With Of Mice and Men Steinbeck tried out a new form he called the play-novelette, that is, the novel would be like a play. By using circular pattern of locales — taking place in only a few locations — a minimal narration which is much like a stage direction, sparse action with lots of dialogue, dramatic lighting and foreshadowing to connect his plot, makes it balanced and thoughtful in structure. Overall, the novel is tightly ordered and intentionally written in an arrangement that uses theater conventions to produce unity and convey a message.
Since Steinbeck sought to represent the common man through his characters, one can easily notice his use of the conversational and direct ranch language that involves slang words and lots of cursing. As a reader it evoked within a rich “earthly feeling” which makes the land endearing and a sensation of digging my feet on soft fertile soil. This style effectively worked along with the naturalistic themes the book raises.
The title of the novel originated from the poem of Robert Burns from the line: “The best laid schemes o’ mice and men/Gang aft-gley,” or often go astray. George and Lennie have schemes of their own that promises joy. Unfortunately for them, achieving this will never be easy since they have few skills and resources. It is even made more difficult for Lennie is mentally retarded; his strong body, child like innocence and fascination with soft things work against him.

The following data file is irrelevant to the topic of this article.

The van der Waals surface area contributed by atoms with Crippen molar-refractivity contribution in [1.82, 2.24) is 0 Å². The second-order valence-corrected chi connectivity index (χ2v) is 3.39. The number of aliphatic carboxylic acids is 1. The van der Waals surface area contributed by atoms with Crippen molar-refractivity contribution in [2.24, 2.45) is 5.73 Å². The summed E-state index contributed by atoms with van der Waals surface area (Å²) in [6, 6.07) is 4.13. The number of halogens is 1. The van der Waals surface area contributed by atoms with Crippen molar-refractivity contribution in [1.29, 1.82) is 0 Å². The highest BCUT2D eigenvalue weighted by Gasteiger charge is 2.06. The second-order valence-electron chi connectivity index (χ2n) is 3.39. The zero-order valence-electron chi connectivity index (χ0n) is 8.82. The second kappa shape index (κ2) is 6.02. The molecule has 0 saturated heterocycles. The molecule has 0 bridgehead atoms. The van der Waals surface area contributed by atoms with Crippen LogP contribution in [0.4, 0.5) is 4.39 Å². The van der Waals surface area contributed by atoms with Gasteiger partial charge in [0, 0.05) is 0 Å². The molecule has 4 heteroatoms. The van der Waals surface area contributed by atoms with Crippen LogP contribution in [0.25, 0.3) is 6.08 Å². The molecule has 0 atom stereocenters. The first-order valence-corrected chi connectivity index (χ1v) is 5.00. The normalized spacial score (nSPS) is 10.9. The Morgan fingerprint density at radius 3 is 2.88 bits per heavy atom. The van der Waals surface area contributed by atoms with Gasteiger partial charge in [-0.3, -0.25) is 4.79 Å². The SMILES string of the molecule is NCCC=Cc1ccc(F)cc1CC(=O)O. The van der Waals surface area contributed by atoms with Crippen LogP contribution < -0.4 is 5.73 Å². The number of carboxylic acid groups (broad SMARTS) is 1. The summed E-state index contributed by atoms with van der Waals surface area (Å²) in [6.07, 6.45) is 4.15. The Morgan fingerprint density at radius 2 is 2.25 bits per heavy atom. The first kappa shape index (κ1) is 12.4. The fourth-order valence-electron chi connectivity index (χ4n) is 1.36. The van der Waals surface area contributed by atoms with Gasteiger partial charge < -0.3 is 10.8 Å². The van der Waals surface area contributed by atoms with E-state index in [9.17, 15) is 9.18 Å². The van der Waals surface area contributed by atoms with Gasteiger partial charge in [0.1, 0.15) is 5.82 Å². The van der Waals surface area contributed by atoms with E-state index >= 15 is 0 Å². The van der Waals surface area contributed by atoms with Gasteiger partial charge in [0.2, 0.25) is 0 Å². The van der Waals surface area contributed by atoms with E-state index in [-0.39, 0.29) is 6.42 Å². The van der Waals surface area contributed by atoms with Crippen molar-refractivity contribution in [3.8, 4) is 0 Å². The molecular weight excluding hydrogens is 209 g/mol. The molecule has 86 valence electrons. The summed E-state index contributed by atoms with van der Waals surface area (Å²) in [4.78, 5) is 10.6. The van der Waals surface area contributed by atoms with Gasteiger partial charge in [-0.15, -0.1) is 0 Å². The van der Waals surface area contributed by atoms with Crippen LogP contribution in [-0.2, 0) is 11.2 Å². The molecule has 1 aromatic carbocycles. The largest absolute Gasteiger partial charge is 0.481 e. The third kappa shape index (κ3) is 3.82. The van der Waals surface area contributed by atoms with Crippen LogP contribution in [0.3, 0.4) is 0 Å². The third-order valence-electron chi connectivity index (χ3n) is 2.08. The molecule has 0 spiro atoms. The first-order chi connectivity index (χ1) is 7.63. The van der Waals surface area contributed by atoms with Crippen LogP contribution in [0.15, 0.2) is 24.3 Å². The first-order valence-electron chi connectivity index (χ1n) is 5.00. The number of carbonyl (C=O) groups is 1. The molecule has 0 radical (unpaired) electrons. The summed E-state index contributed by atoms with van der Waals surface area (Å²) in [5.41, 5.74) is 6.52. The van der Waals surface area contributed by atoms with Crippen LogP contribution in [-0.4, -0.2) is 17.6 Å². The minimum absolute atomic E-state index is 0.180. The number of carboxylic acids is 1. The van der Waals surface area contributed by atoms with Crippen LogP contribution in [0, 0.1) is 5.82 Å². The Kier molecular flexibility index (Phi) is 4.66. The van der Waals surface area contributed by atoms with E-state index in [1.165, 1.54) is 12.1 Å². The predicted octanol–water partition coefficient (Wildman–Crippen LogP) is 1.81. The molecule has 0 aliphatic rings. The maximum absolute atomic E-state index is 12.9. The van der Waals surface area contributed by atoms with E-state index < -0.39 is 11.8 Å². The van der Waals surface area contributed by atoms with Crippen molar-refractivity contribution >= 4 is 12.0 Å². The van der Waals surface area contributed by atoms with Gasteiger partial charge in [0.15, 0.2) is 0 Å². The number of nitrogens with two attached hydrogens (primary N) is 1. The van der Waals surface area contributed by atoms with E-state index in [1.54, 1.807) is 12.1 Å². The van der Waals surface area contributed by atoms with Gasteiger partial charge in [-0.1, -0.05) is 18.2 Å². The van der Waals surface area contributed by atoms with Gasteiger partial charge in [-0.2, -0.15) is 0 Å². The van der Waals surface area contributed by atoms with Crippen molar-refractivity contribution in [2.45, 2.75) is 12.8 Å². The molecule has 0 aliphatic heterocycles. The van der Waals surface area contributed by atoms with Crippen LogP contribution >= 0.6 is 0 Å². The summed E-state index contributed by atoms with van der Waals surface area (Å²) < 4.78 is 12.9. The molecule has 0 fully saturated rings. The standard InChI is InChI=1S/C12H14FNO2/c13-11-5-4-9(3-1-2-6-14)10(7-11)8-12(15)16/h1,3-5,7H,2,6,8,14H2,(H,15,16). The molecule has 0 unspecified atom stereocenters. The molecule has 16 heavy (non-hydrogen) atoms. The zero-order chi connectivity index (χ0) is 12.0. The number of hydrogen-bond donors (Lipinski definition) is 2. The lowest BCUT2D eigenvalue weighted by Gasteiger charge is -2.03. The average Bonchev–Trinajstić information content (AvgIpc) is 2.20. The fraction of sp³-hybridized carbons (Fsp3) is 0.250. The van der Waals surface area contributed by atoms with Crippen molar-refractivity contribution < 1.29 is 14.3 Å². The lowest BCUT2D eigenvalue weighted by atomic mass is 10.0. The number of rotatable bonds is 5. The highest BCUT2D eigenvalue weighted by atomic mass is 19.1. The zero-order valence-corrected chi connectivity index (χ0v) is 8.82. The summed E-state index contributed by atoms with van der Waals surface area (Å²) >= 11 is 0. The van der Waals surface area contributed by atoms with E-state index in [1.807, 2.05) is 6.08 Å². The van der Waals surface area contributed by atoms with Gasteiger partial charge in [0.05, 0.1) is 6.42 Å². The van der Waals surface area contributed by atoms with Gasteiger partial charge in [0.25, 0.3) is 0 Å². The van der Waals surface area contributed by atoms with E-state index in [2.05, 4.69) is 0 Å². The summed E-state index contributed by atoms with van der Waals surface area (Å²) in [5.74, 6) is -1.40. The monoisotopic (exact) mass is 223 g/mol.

The image of mice and men are also central to the book. The characters who link themselves with the dream — George, Lennie, Candy and Crooks — are mice who want to be men. They are nobodies who want to find importance and self-respect. For a while we sensed that along with this dream something kindled and gave meaning to their lives — and to some extent their futures. George has a real place in mind; Lennie knows the color of his rabbits; Candy becomes a businessman counting his profits; and Crooks no longer feels like a cripple. Without it life would be an endless stream of days with little or no consequence at all. But the dream is almost never attained due to obstacles that become apparent. In the end micehood prevails.
The author previously planned to title the book “Something That Happened” as I had researched. If he could have titled it that way he would have demonstrated his feeling that there is no power controlling what happens in this world. Things just happen as they ought to be. Nature goes on, bringing with it life and death. People come into the world and go out of it, and they are only barely noticed. Life is fairly mechanical. Throughout the novel there is a sense of the ending’s being inevitable. There is no way for Lennie or George to prevent the impeding tragedy. In that sense, events that occur are just “somethings that happened.”
The title Of Mice and Men adds more resonance and nuance to it and to the holistic view of the book. The latter title gives emphasis that we still strive to develop schemes to overcome our small role in the universe. We build hopes to find a better place. But in the end we fail. The first title would give readers the feeling of emptiness, while the other radiates with a searing pain.
Published by Bantam Books
(Mass-Market Paperback, 1988 Edition)
Read in: April 12-15, 2010